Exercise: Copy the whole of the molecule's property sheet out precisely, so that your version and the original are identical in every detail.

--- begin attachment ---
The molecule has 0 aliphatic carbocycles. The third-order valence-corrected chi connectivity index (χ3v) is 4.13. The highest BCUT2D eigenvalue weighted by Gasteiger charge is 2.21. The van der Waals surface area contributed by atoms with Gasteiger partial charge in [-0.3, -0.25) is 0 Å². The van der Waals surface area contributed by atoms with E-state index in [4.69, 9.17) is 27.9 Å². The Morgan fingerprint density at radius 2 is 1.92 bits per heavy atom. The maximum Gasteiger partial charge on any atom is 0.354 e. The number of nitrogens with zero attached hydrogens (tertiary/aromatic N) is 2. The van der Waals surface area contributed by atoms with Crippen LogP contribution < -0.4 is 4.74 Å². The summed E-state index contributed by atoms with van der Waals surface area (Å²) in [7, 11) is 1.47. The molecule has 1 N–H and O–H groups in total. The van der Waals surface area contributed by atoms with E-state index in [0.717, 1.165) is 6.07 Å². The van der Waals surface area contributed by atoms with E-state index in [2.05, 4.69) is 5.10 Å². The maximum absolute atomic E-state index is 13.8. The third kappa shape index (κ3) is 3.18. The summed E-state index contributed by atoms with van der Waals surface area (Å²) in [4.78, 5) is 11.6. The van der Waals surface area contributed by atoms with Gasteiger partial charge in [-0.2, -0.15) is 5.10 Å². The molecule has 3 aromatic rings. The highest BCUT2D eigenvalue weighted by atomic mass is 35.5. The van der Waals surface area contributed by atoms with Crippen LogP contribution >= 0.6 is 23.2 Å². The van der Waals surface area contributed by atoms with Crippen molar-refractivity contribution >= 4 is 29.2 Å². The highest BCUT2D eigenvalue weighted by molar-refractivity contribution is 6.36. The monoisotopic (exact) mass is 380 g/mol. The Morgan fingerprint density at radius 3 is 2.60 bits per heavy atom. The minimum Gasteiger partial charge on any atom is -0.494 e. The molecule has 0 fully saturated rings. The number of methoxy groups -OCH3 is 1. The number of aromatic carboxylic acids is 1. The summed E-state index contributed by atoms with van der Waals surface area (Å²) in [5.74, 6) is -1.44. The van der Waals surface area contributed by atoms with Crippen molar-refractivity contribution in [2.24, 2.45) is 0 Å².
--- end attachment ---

The molecule has 0 aliphatic carbocycles. The third-order valence-corrected chi connectivity index (χ3v) is 4.13. The highest BCUT2D eigenvalue weighted by Gasteiger charge is 2.21. The van der Waals surface area contributed by atoms with Gasteiger partial charge in [-0.3, -0.25) is 0 Å². The van der Waals surface area contributed by atoms with E-state index in [4.69, 9.17) is 27.9 Å². The Morgan fingerprint density at radius 2 is 1.92 bits per heavy atom. The maximum Gasteiger partial charge on any atom is 0.354 e. The number of nitrogens with zero attached hydrogens (tertiary/aromatic N) is 2. The van der Waals surface area contributed by atoms with Crippen LogP contribution < -0.4 is 4.74 Å². The summed E-state index contributed by atoms with van der Waals surface area (Å²) in [7, 11) is 1.47. The molecule has 1 N–H and O–H groups in total. The van der Waals surface area contributed by atoms with E-state index in [0.717, 1.165) is 6.07 Å². The van der Waals surface area contributed by atoms with E-state index in [2.05, 4.69) is 5.10 Å². The maximum absolute atomic E-state index is 13.8. The third kappa shape index (κ3) is 3.18. The summed E-state index contributed by atoms with van der Waals surface area (Å²) in [4.78, 5) is 11.6. The van der Waals surface area contributed by atoms with Gasteiger partial charge in [-0.2, -0.15) is 5.10 Å². The molecule has 3 aromatic rings. The highest BCUT2D eigenvalue weighted by atomic mass is 35.5. The van der Waals surface area contributed by atoms with Crippen LogP contribution >= 0.6 is 23.2 Å². The van der Waals surface area contributed by atoms with Crippen molar-refractivity contribution >= 4 is 29.2 Å². The highest BCUT2D eigenvalue weighted by molar-refractivity contribution is 6.36. The monoisotopic (exact) mass is 380 g/mol. The Morgan fingerprint density at radius 3 is 2.60 bits per heavy atom. The minimum Gasteiger partial charge on any atom is -0.494 e. The molecule has 0 fully saturated rings. The number of methoxy groups -OCH3 is 1. The number of aromatic carboxylic acids is 1. The summed E-state index contributed by atoms with van der Waals surface area (Å²) in [5.74, 6) is -1.44. The van der Waals surface area contributed by atoms with Crippen molar-refractivity contribution in [2.24, 2.45) is 0 Å².